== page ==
The IMF and Class Struggle in Latin America: Unveiling the Role of the IMF

By David Barkin and Juan Santarcángelo in Monthly Review Online, 1 May 2024

Mainstream economics posits that the path to prosperity for developing countries is achieved through the implementation of a set of “free market” policies, which, among its principal measures, advocates for economic openness, market deregulation and liberalization, and privatization of public enterprises. Despite empirical evidence showing that no developed country has reached its current capacity through the application of these policies, the core countries of the world continue to maintain this discourse and, more importantly, attempt to ensure that developing countries implement these measures. The International Monetary Fund (IMF) plays an integral part in this configuration. With the purported aim of safeguarding the stability of the global economy, the IMF has been key in the reconfiguration and extension of the dominance of international finance capital over the local productive resources of Latin America by favoring the consolidation of local capitalist classes subordinated to the designs and power of global capital.

The aim of this article is, on the one hand, to demonstrate that the relationship between Latin America and the IMF is a faithful reflection of a global class struggle, in which internal and external power dynamics have been articulated over the years in favor of capital. On the other hand, the goal is to reflect on the concrete possibilities that open up for the region in the future if it decides not to repeat its history.1 With these objectives in mind, We begin by briefly reviewing the role of the IMF in the global economy, the countries that control its decisions, and its main functions and sources of financing. We then examine the long-term relationship between Latin American countries and the IMF from the mid-1970s to the present. The objective is to reconsider these elements to account for the specific ways in which IMF intervention inevitably proved decisive in the class struggle for countries in the region, always favoring big capital. Finally, in the last section, we reflect on the nature of the IMF and the possibilities that lie ahead for the region if it chooses to reverse this disastrous historical legacy.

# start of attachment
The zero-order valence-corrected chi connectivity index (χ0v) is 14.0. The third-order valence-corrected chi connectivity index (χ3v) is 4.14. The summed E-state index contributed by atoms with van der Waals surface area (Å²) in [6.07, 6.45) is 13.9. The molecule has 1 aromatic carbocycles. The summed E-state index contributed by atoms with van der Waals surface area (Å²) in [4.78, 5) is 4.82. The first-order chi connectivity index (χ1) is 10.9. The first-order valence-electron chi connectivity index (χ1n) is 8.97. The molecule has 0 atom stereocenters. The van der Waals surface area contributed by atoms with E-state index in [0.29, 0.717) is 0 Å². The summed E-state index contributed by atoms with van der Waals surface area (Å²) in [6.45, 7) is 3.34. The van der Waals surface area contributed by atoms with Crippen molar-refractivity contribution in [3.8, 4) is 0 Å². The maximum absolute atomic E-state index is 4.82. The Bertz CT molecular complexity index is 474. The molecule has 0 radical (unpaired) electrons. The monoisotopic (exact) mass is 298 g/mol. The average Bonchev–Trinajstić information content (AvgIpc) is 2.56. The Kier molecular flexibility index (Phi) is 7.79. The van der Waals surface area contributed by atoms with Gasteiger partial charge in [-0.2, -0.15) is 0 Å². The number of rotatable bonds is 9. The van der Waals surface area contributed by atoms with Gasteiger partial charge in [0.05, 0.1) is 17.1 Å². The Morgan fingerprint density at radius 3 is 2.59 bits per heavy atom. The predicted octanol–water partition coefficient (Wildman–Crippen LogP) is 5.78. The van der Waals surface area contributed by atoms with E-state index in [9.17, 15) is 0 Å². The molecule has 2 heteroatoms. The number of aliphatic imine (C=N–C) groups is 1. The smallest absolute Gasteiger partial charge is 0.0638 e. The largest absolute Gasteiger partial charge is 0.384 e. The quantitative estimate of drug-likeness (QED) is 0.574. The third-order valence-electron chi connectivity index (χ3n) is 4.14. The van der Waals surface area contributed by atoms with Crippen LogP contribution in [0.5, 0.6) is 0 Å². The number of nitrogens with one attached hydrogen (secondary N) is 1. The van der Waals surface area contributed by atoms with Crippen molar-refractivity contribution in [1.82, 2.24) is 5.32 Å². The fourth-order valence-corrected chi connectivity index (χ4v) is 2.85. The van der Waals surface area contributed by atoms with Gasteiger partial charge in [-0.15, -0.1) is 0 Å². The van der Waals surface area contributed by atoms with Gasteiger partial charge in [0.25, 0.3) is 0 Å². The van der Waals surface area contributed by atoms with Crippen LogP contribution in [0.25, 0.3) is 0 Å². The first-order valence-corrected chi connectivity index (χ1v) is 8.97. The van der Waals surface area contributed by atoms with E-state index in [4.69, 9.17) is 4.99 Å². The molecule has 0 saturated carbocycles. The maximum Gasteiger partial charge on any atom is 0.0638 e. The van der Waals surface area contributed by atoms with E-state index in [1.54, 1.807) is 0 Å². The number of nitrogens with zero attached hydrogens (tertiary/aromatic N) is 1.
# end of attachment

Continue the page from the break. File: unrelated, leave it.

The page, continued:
Leave a Reply